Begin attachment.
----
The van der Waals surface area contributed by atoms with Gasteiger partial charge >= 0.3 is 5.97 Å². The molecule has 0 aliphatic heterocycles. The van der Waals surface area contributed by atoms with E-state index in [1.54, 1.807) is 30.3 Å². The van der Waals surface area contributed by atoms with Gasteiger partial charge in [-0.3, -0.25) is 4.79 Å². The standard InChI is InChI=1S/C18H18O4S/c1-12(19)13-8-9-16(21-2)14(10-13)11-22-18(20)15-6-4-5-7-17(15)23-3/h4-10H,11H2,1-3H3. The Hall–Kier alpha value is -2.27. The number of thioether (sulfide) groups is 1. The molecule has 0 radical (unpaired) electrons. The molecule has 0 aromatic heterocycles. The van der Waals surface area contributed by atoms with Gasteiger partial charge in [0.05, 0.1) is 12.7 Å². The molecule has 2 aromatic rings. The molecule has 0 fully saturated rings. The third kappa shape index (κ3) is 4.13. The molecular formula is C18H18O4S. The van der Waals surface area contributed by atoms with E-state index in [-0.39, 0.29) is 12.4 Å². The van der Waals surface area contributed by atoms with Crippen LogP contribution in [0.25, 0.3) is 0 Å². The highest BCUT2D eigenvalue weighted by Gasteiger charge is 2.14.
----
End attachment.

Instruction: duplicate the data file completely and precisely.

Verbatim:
The van der Waals surface area contributed by atoms with Gasteiger partial charge >= 0.3 is 5.97 Å². The molecule has 0 aliphatic heterocycles. The van der Waals surface area contributed by atoms with E-state index in [1.54, 1.807) is 30.3 Å². The van der Waals surface area contributed by atoms with Gasteiger partial charge in [-0.3, -0.25) is 4.79 Å². The standard InChI is InChI=1S/C18H18O4S/c1-12(19)13-8-9-16(21-2)14(10-13)11-22-18(20)15-6-4-5-7-17(15)23-3/h4-10H,11H2,1-3H3. The Hall–Kier alpha value is -2.27. The number of thioether (sulfide) groups is 1. The molecule has 0 radical (unpaired) electrons. The molecule has 0 aromatic heterocycles. The van der Waals surface area contributed by atoms with Gasteiger partial charge in [0.05, 0.1) is 12.7 Å². The molecule has 2 aromatic rings. The molecule has 0 fully saturated rings. The third kappa shape index (κ3) is 4.13. The molecular formula is C18H18O4S. The van der Waals surface area contributed by atoms with E-state index in [-0.39, 0.29) is 12.4 Å². The van der Waals surface area contributed by atoms with Crippen LogP contribution in [0.25, 0.3) is 0 Å². The highest BCUT2D eigenvalue weighted by Gasteiger charge is 2.14.